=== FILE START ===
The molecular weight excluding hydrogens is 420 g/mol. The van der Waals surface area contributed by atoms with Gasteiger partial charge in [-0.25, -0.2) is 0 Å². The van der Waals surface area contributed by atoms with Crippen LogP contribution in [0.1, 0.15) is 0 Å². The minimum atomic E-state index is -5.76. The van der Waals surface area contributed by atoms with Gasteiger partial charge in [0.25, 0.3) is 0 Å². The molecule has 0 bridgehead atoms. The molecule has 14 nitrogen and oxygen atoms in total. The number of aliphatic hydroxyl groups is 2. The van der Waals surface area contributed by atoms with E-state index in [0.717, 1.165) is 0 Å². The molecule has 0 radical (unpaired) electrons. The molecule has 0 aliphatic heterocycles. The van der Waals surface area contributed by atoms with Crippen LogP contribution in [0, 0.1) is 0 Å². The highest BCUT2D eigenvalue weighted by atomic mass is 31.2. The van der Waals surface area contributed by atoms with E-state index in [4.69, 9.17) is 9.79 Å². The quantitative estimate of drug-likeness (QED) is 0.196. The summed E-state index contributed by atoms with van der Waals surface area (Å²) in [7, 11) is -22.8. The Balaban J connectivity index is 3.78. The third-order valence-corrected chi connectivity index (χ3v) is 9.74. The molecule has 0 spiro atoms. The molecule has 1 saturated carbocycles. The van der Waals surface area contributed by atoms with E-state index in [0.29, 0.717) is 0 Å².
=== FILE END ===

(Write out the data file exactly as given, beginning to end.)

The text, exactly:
The molecular weight excluding hydrogens is 420 g/mol. The van der Waals surface area contributed by atoms with Gasteiger partial charge in [-0.25, -0.2) is 0 Å². The van der Waals surface area contributed by atoms with Crippen LogP contribution in [0.1, 0.15) is 0 Å². The minimum atomic E-state index is -5.76. The van der Waals surface area contributed by atoms with Gasteiger partial charge in [0.25, 0.3) is 0 Å². The molecule has 0 bridgehead atoms. The molecule has 14 nitrogen and oxygen atoms in total. The number of aliphatic hydroxyl groups is 2. The van der Waals surface area contributed by atoms with E-state index in [0.717, 1.165) is 0 Å². The molecule has 0 radical (unpaired) electrons. The molecule has 0 aliphatic heterocycles. The van der Waals surface area contributed by atoms with Crippen LogP contribution in [0, 0.1) is 0 Å². The highest BCUT2D eigenvalue weighted by atomic mass is 31.2. The van der Waals surface area contributed by atoms with E-state index in [4.69, 9.17) is 9.79 Å². The quantitative estimate of drug-likeness (QED) is 0.196. The summed E-state index contributed by atoms with van der Waals surface area (Å²) in [7, 11) is -22.8. The Balaban J connectivity index is 3.78. The third-order valence-corrected chi connectivity index (χ3v) is 9.74. The molecule has 0 spiro atoms. The molecule has 1 saturated carbocycles. The van der Waals surface area contributed by atoms with E-state index in [0.29, 0.717) is 0 Å².